A contemporary dance production, Margam – Lineage, is a new attempt for innovation, adaptation, collaboration archiving and preservation.
Margam – Lineage was a live production curated and staged at MPavilion, Melbourne, Australia, on January 24, 2021 to celebrate and honour the creative legacy of guru Tara Rajkumar. What made it praiseworthy were the innovations, adaptations and collaboration, just as much as it was of archiving and preservation.
Two archival footages of Tara Rajkumar’s production, were screened prior to the presentation of the choreography – Krishna, the Celestial Dancer (1994) and Temple Dreaming (1996).
Krishna, the Celestial Dancer, adapted the folklore of the intensely devotional and literature-rich Narayaneeyam to present an accessible dance-drama that leveraged dialogue and story line to accompany virtuoso dance performances. It enabled a shift away from a traditional repertoire of discrete dance pieces and allowed for a seamless blending of Mohiniyattam and Kathakali solo and group choreographies. Australian audiences were provided with a glimpse into the experiential impact of theatre traditions like Kathakali, with live music that featured Kalamandalam Unnikrishnan on edakka and chenda, who had travelled from India during this season.
Temple Dreaming was a dance theatre production about the exceptional life and vision of a pioneer Australian, Louise Lightfoot, as seen through the eyes of Tara Rajkumar. Louise Lightfoot was a celebrated Australian architect and ballerina who spent five decades promoting Temple Dances of South and South East Asia, bringing them to Australia and the rest of the world. Temple Dreaming was indeed an ahead-of-the-time production using traditional and contemporary dance, spoken word, theatre, and puppetry to deconstruct and reconstruct performance practices that ultimately presented an extraordinary journey of discovery for the audience. It had toured India at the invitation of the Government of India during India’s Golden Jubilee of Independence celebrations.
Lineage used the vocabulary of traditional Indian movement practices to explore issues top of mind today and in a way that could be related to non-Indian audiences. Lineage, collectively choreographed by Nithya Gopu Solomon, Shyama Sasidharan (Prakalpa Samskruthi) and Meghala Bhat Hirsave (Art of Vinyasa)paid respect to the female energy that is there in all of us, regardless of gender but most importantly manifested in nature itself. We showed creation and nurturing, strength and resilience, and connectedness and cohesion using interpretations of practices that are specifically constructed to cultivate these energies, namely the yoga (Surya namaskaram), Kalari vandanam and folk dance. In an era where climate change and racial discrimination stands out as the biggest issues for younger generations, it has never been more critical to nurture these qualities in our communities. Lineage featured original live music by Ananya Chari (student of Sundari Saripalle), Ganesha Sarma Raghavan and Vivek Bannirchelvam (students of Sridhar Chari) as well as an original spoken-word piece by Bindu Rajendren (Natya Sudha Dance Company), with soundscape by Bhadra Rajendren Pandalai produced via virtual collaboration.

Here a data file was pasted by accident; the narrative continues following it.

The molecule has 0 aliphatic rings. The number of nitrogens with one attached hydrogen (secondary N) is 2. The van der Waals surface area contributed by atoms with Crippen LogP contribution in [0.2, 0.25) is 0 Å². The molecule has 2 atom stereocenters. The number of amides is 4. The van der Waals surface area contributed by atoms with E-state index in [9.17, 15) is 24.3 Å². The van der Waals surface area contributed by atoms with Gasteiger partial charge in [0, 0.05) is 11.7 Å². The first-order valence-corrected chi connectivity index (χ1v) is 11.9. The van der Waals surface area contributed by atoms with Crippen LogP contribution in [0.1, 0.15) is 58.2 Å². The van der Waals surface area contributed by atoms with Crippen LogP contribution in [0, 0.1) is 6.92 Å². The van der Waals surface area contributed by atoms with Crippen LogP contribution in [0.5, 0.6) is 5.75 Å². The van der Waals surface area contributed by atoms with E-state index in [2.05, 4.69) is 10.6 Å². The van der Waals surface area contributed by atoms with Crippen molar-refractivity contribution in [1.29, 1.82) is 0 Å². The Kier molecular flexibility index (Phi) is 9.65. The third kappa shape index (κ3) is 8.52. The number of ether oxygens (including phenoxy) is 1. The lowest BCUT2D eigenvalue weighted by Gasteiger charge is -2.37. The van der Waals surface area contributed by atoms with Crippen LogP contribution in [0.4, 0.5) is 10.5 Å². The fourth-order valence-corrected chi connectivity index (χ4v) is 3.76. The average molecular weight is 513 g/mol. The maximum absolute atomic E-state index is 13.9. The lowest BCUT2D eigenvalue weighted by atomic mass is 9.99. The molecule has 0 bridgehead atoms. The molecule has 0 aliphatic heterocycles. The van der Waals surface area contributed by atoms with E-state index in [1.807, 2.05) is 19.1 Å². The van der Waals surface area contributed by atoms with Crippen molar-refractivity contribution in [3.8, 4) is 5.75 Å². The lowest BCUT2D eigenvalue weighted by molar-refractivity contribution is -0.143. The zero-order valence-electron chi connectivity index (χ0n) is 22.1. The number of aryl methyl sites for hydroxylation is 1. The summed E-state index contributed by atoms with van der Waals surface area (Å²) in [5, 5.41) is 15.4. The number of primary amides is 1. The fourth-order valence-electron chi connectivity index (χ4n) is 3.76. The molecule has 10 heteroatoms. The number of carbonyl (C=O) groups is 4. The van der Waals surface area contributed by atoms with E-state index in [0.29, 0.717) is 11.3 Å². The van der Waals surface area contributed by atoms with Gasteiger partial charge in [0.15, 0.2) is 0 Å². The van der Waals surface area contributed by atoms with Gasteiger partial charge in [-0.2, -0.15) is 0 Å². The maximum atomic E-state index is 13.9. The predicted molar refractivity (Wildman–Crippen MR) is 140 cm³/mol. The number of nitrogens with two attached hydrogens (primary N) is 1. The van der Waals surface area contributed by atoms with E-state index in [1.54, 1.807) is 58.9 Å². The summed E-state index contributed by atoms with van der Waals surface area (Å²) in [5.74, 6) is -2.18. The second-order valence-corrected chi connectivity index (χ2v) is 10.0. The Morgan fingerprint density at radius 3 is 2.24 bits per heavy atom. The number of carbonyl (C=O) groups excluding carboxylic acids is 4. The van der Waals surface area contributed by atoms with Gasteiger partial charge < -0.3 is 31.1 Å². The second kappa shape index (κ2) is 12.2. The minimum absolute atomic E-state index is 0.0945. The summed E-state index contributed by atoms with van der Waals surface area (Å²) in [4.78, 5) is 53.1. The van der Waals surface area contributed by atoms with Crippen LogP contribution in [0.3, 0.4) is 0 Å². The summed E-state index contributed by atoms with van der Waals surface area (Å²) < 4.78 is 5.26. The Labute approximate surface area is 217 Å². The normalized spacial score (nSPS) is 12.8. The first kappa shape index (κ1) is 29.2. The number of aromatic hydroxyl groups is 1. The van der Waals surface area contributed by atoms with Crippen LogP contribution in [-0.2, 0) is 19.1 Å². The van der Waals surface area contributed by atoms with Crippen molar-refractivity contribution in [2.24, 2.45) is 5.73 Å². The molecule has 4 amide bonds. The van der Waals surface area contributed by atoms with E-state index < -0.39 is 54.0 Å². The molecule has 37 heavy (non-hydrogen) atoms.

Creating a future from the past
Margam-Lineage concluded with a panel discussion featuring three prominent Australian artists; Emma Peel (PBS FM radio announcer and Artistic Director of the Reservoir Stomp Festival), Caroline Bowditch (CEO Arts Access Victoria) and Ria Soemardjo, a multiform international artist. Each artist shared unique and distinct perspectives of how they too are exploring the question of how to create the future by drawing on the past.
Important themes of intentional inclusion, structural and remunerated support for diverse arts were highlighted. So too were silver lining opportunities arising during the pandemic, such as communities readily adapting to bring virtual festivals to life and disabled artists producing work from opposite parts of the world thanks to new norms around virtual collaboration.
Tara Rajkumar is a distinguished performer, choreographer, artistic director and guru of Mohiniyattam and Kathakali. She arrived in Australia in 1983 and established Natya Sudha Dance School and Dance Company in Melbourne in 1986. All her endeavours were in collaboration with other Australian artists and dance companies of Indian, Anglo-Saxon and Aboriginal /Indigenous origin. The Australian government recognised her creative contributions to the Australian Arts sector by awarding her the prestigious Order of Australia Medal (OAM) in 2009.